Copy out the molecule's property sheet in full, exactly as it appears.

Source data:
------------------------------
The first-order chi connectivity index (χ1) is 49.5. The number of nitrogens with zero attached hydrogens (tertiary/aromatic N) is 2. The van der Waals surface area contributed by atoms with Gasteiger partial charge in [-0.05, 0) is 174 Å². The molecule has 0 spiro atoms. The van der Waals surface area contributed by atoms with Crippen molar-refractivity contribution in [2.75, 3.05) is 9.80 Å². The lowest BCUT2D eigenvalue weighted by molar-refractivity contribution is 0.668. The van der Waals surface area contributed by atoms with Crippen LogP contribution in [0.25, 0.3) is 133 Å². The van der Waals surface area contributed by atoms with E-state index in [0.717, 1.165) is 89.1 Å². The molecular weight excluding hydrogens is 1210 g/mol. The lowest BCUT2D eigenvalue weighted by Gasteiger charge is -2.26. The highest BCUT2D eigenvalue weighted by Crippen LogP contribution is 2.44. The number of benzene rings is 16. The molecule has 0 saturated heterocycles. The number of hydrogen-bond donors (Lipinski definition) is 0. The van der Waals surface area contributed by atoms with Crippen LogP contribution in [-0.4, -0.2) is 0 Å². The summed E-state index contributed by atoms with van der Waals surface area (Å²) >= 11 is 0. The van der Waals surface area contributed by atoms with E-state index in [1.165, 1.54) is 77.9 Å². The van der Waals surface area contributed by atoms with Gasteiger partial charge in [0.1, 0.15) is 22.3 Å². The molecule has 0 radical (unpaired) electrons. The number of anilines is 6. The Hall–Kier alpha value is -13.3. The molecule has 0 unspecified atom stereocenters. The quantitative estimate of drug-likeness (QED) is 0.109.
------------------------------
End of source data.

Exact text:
The first-order chi connectivity index (χ1) is 49.5. The number of nitrogens with zero attached hydrogens (tertiary/aromatic N) is 2. The van der Waals surface area contributed by atoms with Gasteiger partial charge in [-0.05, 0) is 174 Å². The molecule has 0 spiro atoms. The van der Waals surface area contributed by atoms with Crippen molar-refractivity contribution in [2.75, 3.05) is 9.80 Å². The lowest BCUT2D eigenvalue weighted by molar-refractivity contribution is 0.668. The van der Waals surface area contributed by atoms with Crippen LogP contribution in [0.25, 0.3) is 133 Å². The van der Waals surface area contributed by atoms with E-state index in [0.717, 1.165) is 89.1 Å². The molecular weight excluding hydrogens is 1210 g/mol. The lowest BCUT2D eigenvalue weighted by Gasteiger charge is -2.26. The highest BCUT2D eigenvalue weighted by Crippen LogP contribution is 2.44. The number of benzene rings is 16. The molecule has 0 saturated heterocycles. The number of hydrogen-bond donors (Lipinski definition) is 0. The van der Waals surface area contributed by atoms with Crippen LogP contribution in [-0.4, -0.2) is 0 Å². The summed E-state index contributed by atoms with van der Waals surface area (Å²) >= 11 is 0. The van der Waals surface area contributed by atoms with E-state index in [1.165, 1.54) is 77.9 Å². The van der Waals surface area contributed by atoms with Gasteiger partial charge in [0.1, 0.15) is 22.3 Å². The molecule has 0 radical (unpaired) electrons. The number of anilines is 6. The Hall–Kier alpha value is -13.3. The molecule has 0 unspecified atom stereocenters. The quantitative estimate of drug-likeness (QED) is 0.109.